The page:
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Ron Charles"Keeping the World Away will remind you of two other works you probably enjoyed. The first is Susan Vreeland's Girl in Hyacinth Blue, a lovely novel that traces the ownership of a Vermeer painting from the present day back to the artist's 17th-century home. The other is Virginia's Woolf's "A Room of One's Own," an essay that imagines William Shakespeare's brilliant (and unknown) sister, Judith, and describes the way poverty and prejudice have long denied women the opportunity and the space to write. Forster combines these two themes to produce an exceptionally thoughtful novel based on a painting called "A Corner of the Artist's Room in Paris," by Gwen John (1876-1939). Distinct but interrelated chapters describe each owner of an early draft of this painting, starting with the longest chapter, which describes John's adolescence in England, her eventual move to Paris and her passionate affair with the sculptor Auguste Rodin."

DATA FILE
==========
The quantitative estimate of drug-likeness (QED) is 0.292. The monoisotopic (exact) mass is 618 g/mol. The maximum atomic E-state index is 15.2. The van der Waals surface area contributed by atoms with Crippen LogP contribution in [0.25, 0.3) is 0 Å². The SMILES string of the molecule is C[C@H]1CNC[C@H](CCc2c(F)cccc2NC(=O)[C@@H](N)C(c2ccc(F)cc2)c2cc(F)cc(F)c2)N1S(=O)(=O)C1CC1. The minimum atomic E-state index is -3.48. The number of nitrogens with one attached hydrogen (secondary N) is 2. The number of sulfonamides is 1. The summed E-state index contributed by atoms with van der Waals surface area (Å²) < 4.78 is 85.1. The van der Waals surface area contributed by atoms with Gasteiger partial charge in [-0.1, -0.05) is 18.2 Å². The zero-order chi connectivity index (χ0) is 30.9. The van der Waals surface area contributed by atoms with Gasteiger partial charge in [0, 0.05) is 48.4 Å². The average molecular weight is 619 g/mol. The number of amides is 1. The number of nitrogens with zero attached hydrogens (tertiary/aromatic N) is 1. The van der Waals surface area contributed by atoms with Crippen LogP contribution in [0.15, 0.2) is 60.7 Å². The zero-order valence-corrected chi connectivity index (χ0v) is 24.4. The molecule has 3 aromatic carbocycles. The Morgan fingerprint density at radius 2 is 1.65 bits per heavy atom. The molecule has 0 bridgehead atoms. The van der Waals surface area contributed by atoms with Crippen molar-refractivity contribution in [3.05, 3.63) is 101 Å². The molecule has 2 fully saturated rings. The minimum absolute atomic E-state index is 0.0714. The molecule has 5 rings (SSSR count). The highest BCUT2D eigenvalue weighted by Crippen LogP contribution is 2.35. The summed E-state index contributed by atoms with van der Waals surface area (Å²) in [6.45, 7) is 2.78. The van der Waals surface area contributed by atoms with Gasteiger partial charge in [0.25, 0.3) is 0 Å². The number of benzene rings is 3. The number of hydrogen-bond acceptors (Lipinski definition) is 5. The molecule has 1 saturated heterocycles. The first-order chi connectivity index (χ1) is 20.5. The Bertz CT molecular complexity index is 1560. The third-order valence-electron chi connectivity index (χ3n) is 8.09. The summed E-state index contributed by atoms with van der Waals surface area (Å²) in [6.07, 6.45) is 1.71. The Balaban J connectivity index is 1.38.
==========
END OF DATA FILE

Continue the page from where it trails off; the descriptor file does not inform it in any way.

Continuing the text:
—The Washington Post